Dear investors and well-wishers,
The fund advanced 1.3% net in October leaving the fund +47% net over the last 12 months.
There has been continued performance from our top Australian picks Camplify and Cettire.
Camplify has increased 3x from our purchase at IPO
Cettire has now increased 7x from our purchase at IPO
We made a recent investment in Galaxy Digital, the full-service crypto investment bank set up by Mike Novogratz. Galaxy offers a full-suite of financial services to the crypto community: prime broking, custody, asset management, and principal investments.
Galaxy Digital stock price
We purchased in the low $20s at a market cap of ~$7 billion.
This week Galaxy reported an astonishing $1.6 billion of net income for the calendar year so far.
The top tier listed crypto companies remind me of software six years ago before becoming one of the best performing asset classes. Many trade at single digit EV/Sales with exceptional growth and profitability.
And valuations in private markets are far higher than those in the listed space, so there is a clear listed company discount, though this has certainly narrowed in recent weeks.
Galaxy is like an investment bank 100 years ago, before the recent decades of fierce competition and margin compression made the industry less fun for everyone.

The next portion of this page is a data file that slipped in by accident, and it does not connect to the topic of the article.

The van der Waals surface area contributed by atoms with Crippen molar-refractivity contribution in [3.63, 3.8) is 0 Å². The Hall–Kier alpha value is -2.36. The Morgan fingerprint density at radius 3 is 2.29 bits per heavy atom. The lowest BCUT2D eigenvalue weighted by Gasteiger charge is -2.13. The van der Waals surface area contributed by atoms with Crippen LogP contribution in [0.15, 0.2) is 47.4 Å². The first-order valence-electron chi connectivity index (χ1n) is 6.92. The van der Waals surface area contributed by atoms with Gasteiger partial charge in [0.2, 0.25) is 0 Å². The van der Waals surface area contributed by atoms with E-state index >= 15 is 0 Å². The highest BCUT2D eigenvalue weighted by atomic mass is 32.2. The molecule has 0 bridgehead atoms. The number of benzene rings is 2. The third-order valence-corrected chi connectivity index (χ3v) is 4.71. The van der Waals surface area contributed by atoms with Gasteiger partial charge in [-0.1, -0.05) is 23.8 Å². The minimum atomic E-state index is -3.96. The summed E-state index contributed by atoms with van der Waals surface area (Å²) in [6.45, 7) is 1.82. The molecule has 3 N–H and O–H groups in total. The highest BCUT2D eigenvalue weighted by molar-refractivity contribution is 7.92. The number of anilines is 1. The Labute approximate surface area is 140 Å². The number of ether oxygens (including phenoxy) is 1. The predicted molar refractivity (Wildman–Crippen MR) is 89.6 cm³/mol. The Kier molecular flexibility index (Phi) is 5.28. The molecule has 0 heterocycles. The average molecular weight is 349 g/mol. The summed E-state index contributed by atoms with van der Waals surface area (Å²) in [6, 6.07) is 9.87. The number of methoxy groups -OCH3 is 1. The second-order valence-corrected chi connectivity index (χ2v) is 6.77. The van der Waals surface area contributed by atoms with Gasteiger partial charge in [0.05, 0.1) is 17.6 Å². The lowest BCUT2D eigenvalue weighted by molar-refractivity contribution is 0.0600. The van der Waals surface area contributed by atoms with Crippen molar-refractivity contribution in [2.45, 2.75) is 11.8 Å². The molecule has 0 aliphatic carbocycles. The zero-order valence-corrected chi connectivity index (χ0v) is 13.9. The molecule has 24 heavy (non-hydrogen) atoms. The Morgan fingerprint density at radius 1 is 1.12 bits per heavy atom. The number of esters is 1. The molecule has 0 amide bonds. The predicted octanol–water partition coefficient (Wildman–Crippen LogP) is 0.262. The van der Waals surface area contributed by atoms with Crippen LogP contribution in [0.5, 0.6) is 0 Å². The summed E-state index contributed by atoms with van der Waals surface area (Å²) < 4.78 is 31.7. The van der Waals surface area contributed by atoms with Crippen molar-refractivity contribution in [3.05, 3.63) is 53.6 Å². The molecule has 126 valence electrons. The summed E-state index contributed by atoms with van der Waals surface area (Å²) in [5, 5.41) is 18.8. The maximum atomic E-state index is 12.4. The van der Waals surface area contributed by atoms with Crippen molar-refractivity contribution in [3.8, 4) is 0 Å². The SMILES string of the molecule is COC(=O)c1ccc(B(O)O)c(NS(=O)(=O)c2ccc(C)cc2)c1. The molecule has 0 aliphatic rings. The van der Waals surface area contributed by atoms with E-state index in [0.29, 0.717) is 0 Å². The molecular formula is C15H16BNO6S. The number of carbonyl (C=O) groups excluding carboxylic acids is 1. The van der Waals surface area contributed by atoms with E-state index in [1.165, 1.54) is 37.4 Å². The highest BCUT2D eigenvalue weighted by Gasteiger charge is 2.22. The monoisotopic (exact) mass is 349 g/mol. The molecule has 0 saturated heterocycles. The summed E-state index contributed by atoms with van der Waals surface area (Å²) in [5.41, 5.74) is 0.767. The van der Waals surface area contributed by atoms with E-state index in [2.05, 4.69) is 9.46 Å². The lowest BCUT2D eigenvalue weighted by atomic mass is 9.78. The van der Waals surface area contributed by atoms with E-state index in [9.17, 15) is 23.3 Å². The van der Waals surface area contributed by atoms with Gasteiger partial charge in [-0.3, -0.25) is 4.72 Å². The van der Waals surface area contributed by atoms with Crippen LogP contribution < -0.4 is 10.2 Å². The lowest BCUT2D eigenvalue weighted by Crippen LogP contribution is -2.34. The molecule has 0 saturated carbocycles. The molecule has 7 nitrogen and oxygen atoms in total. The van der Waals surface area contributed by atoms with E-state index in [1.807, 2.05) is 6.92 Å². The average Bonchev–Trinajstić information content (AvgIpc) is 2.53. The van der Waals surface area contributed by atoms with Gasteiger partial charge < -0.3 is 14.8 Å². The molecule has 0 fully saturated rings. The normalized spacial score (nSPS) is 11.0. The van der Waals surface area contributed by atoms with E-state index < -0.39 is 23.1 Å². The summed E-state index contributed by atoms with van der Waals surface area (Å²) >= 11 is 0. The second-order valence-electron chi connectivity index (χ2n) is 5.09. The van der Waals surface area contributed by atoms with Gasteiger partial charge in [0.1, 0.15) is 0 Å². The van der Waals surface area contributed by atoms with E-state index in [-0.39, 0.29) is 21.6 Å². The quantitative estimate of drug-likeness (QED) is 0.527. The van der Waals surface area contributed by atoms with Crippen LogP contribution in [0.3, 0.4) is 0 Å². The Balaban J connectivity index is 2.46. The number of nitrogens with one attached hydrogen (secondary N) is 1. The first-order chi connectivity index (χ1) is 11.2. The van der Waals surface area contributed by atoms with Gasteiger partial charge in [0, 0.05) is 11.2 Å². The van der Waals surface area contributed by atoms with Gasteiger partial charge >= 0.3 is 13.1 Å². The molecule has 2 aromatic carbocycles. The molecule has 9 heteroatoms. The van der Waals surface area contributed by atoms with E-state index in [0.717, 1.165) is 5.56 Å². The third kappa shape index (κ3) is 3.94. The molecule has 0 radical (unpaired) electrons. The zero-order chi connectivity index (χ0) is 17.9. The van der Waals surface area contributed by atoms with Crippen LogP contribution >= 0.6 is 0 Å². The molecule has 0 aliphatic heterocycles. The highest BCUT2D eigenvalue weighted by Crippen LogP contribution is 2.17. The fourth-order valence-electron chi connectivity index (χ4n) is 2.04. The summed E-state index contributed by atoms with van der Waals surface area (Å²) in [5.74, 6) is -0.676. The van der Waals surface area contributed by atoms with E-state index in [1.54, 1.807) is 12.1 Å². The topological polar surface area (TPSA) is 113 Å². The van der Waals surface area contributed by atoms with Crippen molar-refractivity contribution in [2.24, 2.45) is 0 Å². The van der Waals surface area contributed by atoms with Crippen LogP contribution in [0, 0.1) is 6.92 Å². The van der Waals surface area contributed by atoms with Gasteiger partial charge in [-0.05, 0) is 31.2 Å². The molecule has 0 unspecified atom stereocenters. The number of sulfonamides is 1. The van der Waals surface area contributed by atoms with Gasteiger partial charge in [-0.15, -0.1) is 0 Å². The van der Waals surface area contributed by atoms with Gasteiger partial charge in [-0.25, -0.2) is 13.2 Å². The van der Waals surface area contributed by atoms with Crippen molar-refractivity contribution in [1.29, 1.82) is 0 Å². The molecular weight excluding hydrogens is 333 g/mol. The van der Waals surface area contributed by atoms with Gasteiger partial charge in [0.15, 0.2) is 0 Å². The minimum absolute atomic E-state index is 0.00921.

Trading spreads are wide, custody fees are high, and the value of high quality advice is unarguable.
There is now more than $400 billion of daily trading volumes in crypto, an exceptional revenue opportunity, and on the asset management side, crypto is far too specialised to handle in-house. Galaxy’s assets under management have swollen from $800m on 1 January this year to $3.2 billion today.
And even custody, a commodity product elsewhere in finance, involves serious risks and is worth paying up for. Galaxy’s custody platform grew from $35.5 billion at quarter end to over $64 billion in mid-November.
My next articles in the crypto series will explore the revolution in community and an overview of the highest quality listed opportunities in the space.
Opendoor reported, posting both 91% quarterly growth and above target contribution margins, in a period where their main competitor left the market.
There is no capital-lite lifeboat for Opendoor: they live and die by their pricing and risk management and it shows. This was their 20th consecutive quarter of positive margin contribution including periods of intense volatility (most notably last year).
US inflation printed the highest number in thirty years at 6.3%. The data is finally catching up to what so many of us have experienced – a dollar today just doesn’t buy as much as it used to.
About a quarter of that increase is due to the astounding rally in second hand cars, which will almost certainly reverse in coming quarters (‘transitory’). This is now the worst time to buy a car on record.
But no matter how you cut the data, prices are rising fast and this is translating into wage growth too.
Markets are pricing this in, with inflation breakevens higher than they have ever been:
On the positive side, the benchmark Fed interest rate minus inflation is as negative as it has been on record, so we are still in an expansionary monetary phase. And a trillion dollar stimulus bill was signed into law by President Biden only yesterday. That’s unlikely to ease pressures on supply!